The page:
Erectile Dysfunction May Signal Heart Disease

Study ties it to artery problems in younger, healthy men

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HealthDay Reporter

TUESDAY, Jan. 20, 2004 (HealthDayNews) -- Erectile dysfunction might be an early warning sign of blood vessel problems that can lead to heart attack or stroke, a new study finds.

The researchers found subtle problems in the arteries of men in their mid-40s who had erectile dysfunction but otherwise appeared to be healthy, says a report in the Jan. 21 issue of the Journal of the American College of Cardiology.

The finding has implications for the treatment of both erectile dysfunction and prevention of heart disease and stroke, says study leader Dr. Alan J. Bank, medical director of research at the St. Paul Heart Clinic in Minnesota.

"If they have erectile dysfunction, they should be treated more aggressively for high blood pressure, smoking and other risk factors for cardiovascular disease," Bank says. An added benefit is the drugs used for those risk factors might also improve sexual function.

Bank and his colleagues have started another study in which drugs such as statins, which reduce blood cholesterol levels, and ACE inhibitors, given for high blood pressure, can improve sexual performance of men with erectile dysfunction who have not responded well to Viagra, the first drug marketed for treatment of the problem.

"It will take a while to get results, but we are getting early indications that they might be effective," Bank says.

Some large epidemiological studies have pointed to a link between erectile dysfunction and cardiovascular conditions such as heart attack and stroke, Bank says. His study made a detailed examination of the brachial artery in the arms of 30 men with erectile dysfunction and a control group of 27 age-matched men without the problem. All were free of known risk factors for cardiovascular disease, such as high blood pressure, diabetes and smoking.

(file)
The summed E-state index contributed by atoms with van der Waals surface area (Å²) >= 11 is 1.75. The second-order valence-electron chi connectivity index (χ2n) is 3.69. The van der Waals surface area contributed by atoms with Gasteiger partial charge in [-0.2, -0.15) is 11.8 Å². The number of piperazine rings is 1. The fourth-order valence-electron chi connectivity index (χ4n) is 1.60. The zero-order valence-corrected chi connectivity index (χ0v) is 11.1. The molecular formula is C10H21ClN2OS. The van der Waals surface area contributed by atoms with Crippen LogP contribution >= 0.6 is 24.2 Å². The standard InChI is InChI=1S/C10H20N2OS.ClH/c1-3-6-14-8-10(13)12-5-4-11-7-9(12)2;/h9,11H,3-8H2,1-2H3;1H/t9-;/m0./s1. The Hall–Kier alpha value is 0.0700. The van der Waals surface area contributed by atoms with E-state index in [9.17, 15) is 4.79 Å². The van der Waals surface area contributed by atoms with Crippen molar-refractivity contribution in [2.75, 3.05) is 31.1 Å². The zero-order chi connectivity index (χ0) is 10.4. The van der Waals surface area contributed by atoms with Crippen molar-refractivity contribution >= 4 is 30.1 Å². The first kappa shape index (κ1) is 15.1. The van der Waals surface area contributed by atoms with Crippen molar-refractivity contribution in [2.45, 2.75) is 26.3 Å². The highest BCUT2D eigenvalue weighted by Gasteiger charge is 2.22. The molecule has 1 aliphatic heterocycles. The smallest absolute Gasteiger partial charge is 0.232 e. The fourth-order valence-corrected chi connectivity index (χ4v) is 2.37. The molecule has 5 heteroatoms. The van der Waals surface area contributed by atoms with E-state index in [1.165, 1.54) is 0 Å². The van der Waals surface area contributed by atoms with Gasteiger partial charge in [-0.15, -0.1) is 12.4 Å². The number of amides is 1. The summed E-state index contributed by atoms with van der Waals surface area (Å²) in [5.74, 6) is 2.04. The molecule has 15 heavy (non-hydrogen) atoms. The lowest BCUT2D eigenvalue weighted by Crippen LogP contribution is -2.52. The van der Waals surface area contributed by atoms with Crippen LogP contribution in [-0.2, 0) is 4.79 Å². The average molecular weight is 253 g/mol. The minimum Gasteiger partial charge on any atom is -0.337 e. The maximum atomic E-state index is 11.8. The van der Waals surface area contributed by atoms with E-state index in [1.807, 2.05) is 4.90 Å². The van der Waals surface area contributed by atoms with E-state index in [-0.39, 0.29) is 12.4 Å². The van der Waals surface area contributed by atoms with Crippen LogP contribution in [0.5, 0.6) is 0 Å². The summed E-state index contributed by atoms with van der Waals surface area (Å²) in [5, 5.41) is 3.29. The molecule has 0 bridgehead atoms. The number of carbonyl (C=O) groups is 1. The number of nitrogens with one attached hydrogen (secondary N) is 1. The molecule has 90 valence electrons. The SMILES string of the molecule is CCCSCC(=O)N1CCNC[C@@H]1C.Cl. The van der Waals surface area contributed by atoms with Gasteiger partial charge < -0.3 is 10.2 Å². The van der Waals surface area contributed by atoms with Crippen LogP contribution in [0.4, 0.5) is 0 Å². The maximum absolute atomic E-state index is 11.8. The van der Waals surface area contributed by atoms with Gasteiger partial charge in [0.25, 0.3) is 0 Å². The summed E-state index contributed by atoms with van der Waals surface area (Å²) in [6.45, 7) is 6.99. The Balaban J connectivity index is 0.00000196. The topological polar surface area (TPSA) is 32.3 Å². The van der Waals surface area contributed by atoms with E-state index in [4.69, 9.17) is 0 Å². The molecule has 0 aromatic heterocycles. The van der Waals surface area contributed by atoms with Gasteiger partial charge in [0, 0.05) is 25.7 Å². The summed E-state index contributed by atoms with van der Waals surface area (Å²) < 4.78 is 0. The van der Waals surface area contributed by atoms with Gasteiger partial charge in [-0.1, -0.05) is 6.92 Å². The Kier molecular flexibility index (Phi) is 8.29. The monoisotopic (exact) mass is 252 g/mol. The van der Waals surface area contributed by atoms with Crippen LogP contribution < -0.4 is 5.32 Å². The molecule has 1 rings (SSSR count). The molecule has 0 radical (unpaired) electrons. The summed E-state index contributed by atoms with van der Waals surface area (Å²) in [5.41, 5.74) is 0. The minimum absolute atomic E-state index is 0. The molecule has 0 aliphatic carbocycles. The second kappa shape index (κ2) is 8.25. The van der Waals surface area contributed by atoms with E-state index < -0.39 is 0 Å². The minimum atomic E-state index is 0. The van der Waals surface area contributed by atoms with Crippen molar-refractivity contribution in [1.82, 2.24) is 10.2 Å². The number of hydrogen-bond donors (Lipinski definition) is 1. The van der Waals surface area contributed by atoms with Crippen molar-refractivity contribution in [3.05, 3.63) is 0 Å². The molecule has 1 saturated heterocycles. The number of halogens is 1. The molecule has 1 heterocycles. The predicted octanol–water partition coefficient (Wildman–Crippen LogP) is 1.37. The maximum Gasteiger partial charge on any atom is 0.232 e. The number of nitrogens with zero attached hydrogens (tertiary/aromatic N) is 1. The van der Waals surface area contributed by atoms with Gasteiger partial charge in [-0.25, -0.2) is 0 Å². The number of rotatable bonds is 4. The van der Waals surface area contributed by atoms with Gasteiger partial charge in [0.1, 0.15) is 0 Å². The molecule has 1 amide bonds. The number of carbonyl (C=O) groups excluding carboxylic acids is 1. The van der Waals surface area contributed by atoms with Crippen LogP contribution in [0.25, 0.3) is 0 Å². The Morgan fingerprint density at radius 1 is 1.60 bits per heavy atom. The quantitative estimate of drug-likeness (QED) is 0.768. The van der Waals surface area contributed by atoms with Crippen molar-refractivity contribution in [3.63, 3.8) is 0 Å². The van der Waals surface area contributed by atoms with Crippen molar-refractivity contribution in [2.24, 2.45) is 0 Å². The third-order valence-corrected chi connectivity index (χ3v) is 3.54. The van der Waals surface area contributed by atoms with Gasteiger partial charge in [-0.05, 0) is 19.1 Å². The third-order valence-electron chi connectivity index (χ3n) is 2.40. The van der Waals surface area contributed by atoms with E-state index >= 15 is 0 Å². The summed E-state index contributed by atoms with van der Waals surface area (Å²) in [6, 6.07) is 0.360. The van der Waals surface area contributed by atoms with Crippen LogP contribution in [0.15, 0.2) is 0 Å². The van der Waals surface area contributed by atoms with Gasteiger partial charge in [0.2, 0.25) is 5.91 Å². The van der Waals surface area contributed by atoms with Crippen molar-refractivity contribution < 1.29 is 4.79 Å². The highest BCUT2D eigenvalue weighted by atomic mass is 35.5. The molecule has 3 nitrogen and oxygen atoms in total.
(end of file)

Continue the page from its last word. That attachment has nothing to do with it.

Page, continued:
The arteries of men with erectile dysfunction had a worse response to measures to make them expand, such as nitroglycerine tablets. That failure to increase blood flow, a known factor in erectile dysfunction, can also affect arteries in the heart and other parts of the body, Bank explains.

"There is something abnormal about the smooth muscles in the artery walls," he says.

The finding "offers a lot of hope for improvement" for treatment of both cardiovascular disease and erectile dysfunction," Bank says. "We know a lot about blood vessel walls."

To provide a unified approach, a panel of five cardiovascular specialists and five urologists met last August and developed a set of guidelines about "how to approach erectile dysfunction -- what tests to do, how to handle the problem," Bank says. The guidelines have been submitted for publication in a medical journal.

"These results need confirmation and more explanation," says Dr. Melvin D. Cheitlin, professor emeritus of medicine at the University of California, San Francisco. Nevertheless, he says, "this is the first time as far as I can tell that someone is saying that people with erectile dysfunction may have problems with smooth muscle relaxation."

The "important message" of the study is that "erectile dysfunction can be a sign that an individual is at risk of arterial disease that can affect the coronary arteries," he says.

"A flagging penis should raise the red flag of warning to evaluate the patient for arterial disease elsewhere," Cheitlin concludes in the editorial.

More information

A description of erectile dysfunction and its treatment can be found at the National Institute of Diabetes & Digestive & Kidney Diseases or the Endocrine Society.

SOURCES: Alan J. Bank, M.D., medical director, research, St. Paul Heart Clinic, St. Paul, Minn.; Melvin D. Cheitlin, M.D., professor emeritus, medicine, University of California, San Francisco; Jan. 21, 2004, Journal of the American College of Cardiology

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